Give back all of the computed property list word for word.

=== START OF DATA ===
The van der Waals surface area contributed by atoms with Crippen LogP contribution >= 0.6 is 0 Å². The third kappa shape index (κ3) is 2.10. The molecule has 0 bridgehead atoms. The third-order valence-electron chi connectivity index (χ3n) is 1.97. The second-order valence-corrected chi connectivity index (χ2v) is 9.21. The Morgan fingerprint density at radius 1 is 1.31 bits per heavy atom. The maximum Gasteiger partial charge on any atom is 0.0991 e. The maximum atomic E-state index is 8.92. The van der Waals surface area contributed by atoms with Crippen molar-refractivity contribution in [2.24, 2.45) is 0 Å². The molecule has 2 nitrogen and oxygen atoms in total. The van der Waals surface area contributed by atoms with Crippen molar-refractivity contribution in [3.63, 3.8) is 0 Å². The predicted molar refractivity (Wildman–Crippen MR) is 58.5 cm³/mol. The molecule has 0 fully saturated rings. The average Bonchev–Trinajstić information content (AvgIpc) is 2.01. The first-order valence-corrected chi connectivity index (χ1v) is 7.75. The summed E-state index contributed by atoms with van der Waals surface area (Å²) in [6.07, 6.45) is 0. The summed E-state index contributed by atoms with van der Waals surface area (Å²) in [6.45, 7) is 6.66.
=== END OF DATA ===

The van der Waals surface area contributed by atoms with Crippen LogP contribution >= 0.6 is 0 Å². The third kappa shape index (κ3) is 2.10. The molecule has 0 bridgehead atoms. The third-order valence-electron chi connectivity index (χ3n) is 1.97. The second-order valence-corrected chi connectivity index (χ2v) is 9.21. The Morgan fingerprint density at radius 1 is 1.31 bits per heavy atom. The maximum Gasteiger partial charge on any atom is 0.0991 e. The maximum atomic E-state index is 8.92. The van der Waals surface area contributed by atoms with Crippen molar-refractivity contribution in [2.24, 2.45) is 0 Å². The molecule has 2 nitrogen and oxygen atoms in total. The van der Waals surface area contributed by atoms with Crippen molar-refractivity contribution in [3.63, 3.8) is 0 Å². The predicted molar refractivity (Wildman–Crippen MR) is 58.5 cm³/mol. The molecule has 0 fully saturated rings. The average Bonchev–Trinajstić information content (AvgIpc) is 2.01. The first-order valence-corrected chi connectivity index (χ1v) is 7.75. The summed E-state index contributed by atoms with van der Waals surface area (Å²) in [6.07, 6.45) is 0. The summed E-state index contributed by atoms with van der Waals surface area (Å²) in [6.45, 7) is 6.66.